I understand why top students - the A+ types - learn physics and calculus. I get why they study classic literature and the details of history. The kids in this brainy group are the future professors, scientists, and engineers who will propel civilization forward.
But why do we make the B students sit through these same classes? That's like trying to teach a walrus to tap dance. It's a complete waste of time and money. And most students fall into that middle category. I assume this ridiculous educational system is a legacy from a day when generic mental training was good enough for just about any job.
In our modern world, would it make more sense to teach B students something useful, such as entrepreneurship?
Consider my own story. I majored in entrepreneurship at Hartwick College, and that experience was the most useful training I've ever had. Okay, technically, my major was economics. But the unsung advantage of attending a small college is that you can mold your experience any way you want.
There was a small business called The Coffee House on campus. It served beer and snacks, and featured live entertainment. This was back in the days when the drinking age was 18. The operation was student run, with faculty advisors. It was a money-losing mess, heavily subsidized by the college. I interviewed for a place on the student group that ran the business, and became the so-called Minister of Finance. The first thing I noticed is that there was literally no accounting system for the profits, the inventory, or the expenses. So I proposed to my accounting professor that for three course credits I would build and operate the accounting system for the business. And so I did. The experience was amazing.
I also got to manage our vendors, redesign the menu, deal with internal politics, and be involved in marketing and employee hiring. I got a legitimate taste of a full range of small business experience. Our efforts paid off, and the business bloomed.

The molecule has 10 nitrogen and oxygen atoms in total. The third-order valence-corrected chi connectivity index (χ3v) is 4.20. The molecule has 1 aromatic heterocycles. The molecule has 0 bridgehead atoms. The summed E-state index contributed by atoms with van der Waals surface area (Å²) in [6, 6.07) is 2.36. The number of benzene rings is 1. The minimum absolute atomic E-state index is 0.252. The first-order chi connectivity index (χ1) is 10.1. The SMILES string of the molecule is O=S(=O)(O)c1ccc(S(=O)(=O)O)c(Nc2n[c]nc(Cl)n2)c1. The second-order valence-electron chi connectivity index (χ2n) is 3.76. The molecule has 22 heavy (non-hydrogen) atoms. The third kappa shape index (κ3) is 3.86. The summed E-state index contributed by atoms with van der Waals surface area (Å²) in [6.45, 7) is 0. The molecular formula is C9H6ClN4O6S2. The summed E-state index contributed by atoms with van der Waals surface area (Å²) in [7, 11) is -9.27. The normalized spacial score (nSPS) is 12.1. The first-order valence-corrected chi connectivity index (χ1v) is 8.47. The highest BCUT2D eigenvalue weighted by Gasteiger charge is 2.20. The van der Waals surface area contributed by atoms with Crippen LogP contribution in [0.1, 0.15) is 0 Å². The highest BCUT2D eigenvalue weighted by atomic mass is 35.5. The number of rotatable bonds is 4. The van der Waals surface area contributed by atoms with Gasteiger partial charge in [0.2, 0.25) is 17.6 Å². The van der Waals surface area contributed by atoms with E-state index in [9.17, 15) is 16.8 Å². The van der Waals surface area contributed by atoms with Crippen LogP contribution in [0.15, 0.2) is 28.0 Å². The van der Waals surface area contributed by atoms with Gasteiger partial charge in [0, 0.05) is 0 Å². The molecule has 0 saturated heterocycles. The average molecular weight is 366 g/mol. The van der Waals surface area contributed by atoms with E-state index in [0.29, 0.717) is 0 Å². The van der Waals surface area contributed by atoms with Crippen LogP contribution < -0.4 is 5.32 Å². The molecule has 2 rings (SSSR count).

At about the same time, two friends and I hatched a plan to become the student managers of our dormitory and get paid to do it. The idea involved replacing all of the professional staff, including the Resident Assistant, security, and even the cleaning crew with students who would be paid for those functions. We imagined forming a student government of sorts to manage elections for various jobs, set out penalties for misbehaviors, and generally take care of things. And we imagined that the three of us, being the visionaries for this scheme, would be running the show.
We pitched our entrepreneurial idea to the dean and his staff. To my surprise, the dean said that if we could get a majority of next year's dorm residents to agree to our scheme, the college would back it. And so we did. For the next two years my two friends and I each had private rooms, at no cost, a base salary, and the experience of managing the dorm. On some nights I also got paid to do overnight security, while also getting paid to clean the laundry room. At the end of my security shift I would go to The Coffee House and balance the books.
My college days were full of entrepreneurial stories of that sort. By the time I graduated, I had mastered the confidence of pitching an idea and turning it into reality. Every good thing that has happened to me is born of that training.
I think it's a bad idea to evaluate our school system based on international test score comparisons. While it's important that our top students are as good as top students everywhere, our biggest untapped resource is our B students. Maybe we should start teaching them useful skills.